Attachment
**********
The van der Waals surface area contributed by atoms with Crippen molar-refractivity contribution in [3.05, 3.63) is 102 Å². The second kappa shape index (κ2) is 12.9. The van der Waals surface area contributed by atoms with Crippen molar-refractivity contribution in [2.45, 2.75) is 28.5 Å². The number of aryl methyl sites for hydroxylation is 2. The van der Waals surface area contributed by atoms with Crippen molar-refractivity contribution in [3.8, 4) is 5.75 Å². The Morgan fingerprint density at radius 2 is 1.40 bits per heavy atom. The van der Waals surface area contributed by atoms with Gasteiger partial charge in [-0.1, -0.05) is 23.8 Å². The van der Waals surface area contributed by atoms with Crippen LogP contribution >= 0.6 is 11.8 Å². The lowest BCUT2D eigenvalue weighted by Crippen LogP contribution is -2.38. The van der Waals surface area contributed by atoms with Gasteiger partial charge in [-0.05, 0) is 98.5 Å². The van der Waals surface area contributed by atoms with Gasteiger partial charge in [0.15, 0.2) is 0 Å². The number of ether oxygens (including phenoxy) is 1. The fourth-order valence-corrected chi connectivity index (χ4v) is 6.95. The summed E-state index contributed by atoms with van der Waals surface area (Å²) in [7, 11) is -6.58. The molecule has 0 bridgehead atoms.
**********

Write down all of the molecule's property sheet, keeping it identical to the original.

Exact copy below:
The van der Waals surface area contributed by atoms with Crippen molar-refractivity contribution in [3.05, 3.63) is 102 Å². The second kappa shape index (κ2) is 12.9. The van der Waals surface area contributed by atoms with Crippen molar-refractivity contribution in [2.45, 2.75) is 28.5 Å². The number of aryl methyl sites for hydroxylation is 2. The van der Waals surface area contributed by atoms with Crippen molar-refractivity contribution in [3.8, 4) is 5.75 Å². The Morgan fingerprint density at radius 2 is 1.40 bits per heavy atom. The van der Waals surface area contributed by atoms with Gasteiger partial charge in [-0.1, -0.05) is 23.8 Å². The van der Waals surface area contributed by atoms with Crippen LogP contribution >= 0.6 is 11.8 Å². The lowest BCUT2D eigenvalue weighted by Crippen LogP contribution is -2.38. The van der Waals surface area contributed by atoms with Gasteiger partial charge in [-0.05, 0) is 98.5 Å². The van der Waals surface area contributed by atoms with Gasteiger partial charge in [0.15, 0.2) is 0 Å². The number of ether oxygens (including phenoxy) is 1. The fourth-order valence-corrected chi connectivity index (χ4v) is 6.95. The summed E-state index contributed by atoms with van der Waals surface area (Å²) in [7, 11) is -6.58. The molecule has 0 bridgehead atoms.